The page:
Even though this was only his sixth game in the Major League Soccer, Referee Ismail Elfath has already handed out four red cards and pointed to the spot on three separate occasions. It seems that Mr. Elfath is not afraid to call a foul when he sees it or dish out severe punishment when he thinks it is merited. It was no different in this game as Mr. Elfath pointed to the spot two more times. That is five penalties in only six games! The first penalty call came in the 75th minute of the game after Houston’s Macoumba Kandji’s low cross into the five yard box was pounced on by his teammate Will Bruin. Even though it looked like Bruin would never get to Kandji’s low-cross in time, RSL’s defender Chris Schuler wanted to make sure that he didn’t and pushed him in the back (see video below). Without any hesitation, Mr. Elfath correctly pointed to the spot. Houston’s Brad Davis, however, was not able to convert the penalty as Nick Rimando made a great diving save.
In the 93rd minute, with the game still tied 0:0, Mr. Elfath pointed to the spot once again. The second penalty call came after Rimando decided to fist away the ball that was crossed into his penalty area. Unfortunately for Rimando, he completely missed the ball and crushed into Houston’s Kandji. Mr. Elfath was left with no choice and pointed to the spot for the second time (see video below). This time, however, Colin Clark converted the penalty and Houston bagged in three very important points.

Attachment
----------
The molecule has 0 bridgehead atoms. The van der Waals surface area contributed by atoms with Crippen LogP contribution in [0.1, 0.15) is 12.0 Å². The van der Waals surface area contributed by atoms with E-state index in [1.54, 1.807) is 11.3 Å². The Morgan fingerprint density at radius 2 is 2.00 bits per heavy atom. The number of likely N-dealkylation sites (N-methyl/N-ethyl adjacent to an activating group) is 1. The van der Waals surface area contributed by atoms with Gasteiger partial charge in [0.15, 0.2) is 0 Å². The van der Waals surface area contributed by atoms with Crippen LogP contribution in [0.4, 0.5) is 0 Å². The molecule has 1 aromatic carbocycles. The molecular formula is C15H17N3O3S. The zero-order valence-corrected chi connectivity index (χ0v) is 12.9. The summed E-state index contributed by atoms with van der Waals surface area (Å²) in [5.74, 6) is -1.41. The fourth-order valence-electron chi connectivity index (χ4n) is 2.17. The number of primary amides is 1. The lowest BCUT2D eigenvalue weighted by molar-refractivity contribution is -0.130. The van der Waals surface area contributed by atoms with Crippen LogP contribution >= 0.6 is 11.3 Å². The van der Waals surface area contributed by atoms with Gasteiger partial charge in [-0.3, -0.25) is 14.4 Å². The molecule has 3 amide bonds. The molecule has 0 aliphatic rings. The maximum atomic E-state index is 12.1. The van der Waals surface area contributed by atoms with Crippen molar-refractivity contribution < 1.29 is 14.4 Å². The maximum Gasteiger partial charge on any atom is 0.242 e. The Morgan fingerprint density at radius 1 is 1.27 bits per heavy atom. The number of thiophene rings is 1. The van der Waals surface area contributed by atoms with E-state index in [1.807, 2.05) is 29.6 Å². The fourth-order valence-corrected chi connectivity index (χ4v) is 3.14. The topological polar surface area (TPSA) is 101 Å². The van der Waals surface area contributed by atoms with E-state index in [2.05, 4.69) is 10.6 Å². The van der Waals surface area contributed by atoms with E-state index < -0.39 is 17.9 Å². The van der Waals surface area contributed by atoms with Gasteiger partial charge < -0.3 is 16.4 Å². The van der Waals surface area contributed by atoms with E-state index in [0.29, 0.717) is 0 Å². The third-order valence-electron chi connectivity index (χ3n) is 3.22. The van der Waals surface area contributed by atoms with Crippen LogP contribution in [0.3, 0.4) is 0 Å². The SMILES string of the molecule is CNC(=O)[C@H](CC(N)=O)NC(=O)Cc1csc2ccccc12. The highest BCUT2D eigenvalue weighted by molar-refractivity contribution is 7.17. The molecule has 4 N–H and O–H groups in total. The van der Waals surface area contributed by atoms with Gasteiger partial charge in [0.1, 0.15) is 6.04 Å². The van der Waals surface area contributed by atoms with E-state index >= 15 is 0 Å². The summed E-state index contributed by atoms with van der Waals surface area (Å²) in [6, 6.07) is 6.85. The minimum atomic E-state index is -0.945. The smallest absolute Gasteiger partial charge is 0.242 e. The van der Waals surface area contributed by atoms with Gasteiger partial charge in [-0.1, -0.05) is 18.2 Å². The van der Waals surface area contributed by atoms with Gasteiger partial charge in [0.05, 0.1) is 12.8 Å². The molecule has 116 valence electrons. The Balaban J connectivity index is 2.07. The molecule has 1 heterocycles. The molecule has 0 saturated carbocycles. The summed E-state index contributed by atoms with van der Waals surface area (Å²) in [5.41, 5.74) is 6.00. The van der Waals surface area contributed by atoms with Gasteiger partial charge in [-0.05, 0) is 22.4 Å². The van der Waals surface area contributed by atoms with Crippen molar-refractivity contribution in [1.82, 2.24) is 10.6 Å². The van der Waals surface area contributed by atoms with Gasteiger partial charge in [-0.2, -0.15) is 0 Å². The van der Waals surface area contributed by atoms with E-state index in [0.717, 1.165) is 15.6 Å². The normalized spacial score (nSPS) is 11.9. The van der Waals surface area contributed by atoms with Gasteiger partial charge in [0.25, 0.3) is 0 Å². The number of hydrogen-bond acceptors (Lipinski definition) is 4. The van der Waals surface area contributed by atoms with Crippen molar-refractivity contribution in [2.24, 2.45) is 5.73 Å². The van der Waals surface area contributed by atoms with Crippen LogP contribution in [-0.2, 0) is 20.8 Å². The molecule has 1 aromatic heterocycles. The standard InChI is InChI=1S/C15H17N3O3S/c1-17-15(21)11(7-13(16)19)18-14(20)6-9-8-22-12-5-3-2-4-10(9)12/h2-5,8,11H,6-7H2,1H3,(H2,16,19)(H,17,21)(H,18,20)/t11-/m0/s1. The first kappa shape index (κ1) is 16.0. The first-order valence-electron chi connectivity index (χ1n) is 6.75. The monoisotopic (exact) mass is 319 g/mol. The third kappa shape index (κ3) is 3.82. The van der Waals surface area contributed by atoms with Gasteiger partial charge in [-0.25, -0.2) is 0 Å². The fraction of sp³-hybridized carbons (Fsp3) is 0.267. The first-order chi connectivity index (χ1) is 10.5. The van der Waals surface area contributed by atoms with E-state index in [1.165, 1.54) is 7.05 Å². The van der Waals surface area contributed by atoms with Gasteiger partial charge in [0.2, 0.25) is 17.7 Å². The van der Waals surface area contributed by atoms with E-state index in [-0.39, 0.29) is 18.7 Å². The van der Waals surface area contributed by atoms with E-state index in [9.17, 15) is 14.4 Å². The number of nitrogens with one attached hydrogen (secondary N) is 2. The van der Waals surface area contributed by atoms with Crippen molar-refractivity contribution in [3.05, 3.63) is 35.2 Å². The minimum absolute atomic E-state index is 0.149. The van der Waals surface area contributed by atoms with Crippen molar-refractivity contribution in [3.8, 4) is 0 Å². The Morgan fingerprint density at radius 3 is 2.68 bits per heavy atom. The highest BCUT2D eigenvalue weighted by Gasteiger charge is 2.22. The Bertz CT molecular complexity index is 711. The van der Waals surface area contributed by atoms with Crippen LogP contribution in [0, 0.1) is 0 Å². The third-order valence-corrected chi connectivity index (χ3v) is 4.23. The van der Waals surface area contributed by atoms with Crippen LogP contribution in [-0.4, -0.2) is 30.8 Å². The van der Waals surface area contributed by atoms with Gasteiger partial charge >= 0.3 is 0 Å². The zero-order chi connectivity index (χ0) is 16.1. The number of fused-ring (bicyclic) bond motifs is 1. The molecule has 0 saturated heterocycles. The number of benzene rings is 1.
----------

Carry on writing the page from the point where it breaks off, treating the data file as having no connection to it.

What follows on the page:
As we noted above, both calls were correct and Mr. Elfath deserves praise for making them. But we wanted to bring something else to your attention. As you listen to the game commentators in the first video clip, you hear them discuss Mr. Elfath’s decisions from previous games and that he is known for not being afraid to show red cards or call penalties, implying that his refereeing or game management may influence the outcome of the game. Now, we don’t know whether Mr. Elfath deserves this kind of characterization as we did not watch all of the previous five games he refereed in MLS. What we can say is that the penalty calls that he made in this game were correct and they should benefit and not detract from his refereeing reputation.
But we are trying to make a larger point here. Our point is that, whether you like it or not, people will judge you. And in a relatively short period of time you as a referee will develop a reputation. Indeed, you can be assured that after you have refereed one or two seasons, players, coaches and fellow referees will know about your style of refereeing, game management, your weaknesses and/or strengths. They will adjust to your game management accordingly. The reputation you develop will either help or hamper your ability to referee games, control teams or players’ and coaches’ behavior. Our advice is this: make sure that you are fair and consistent in every game you referee and your reputation will indeed precede you.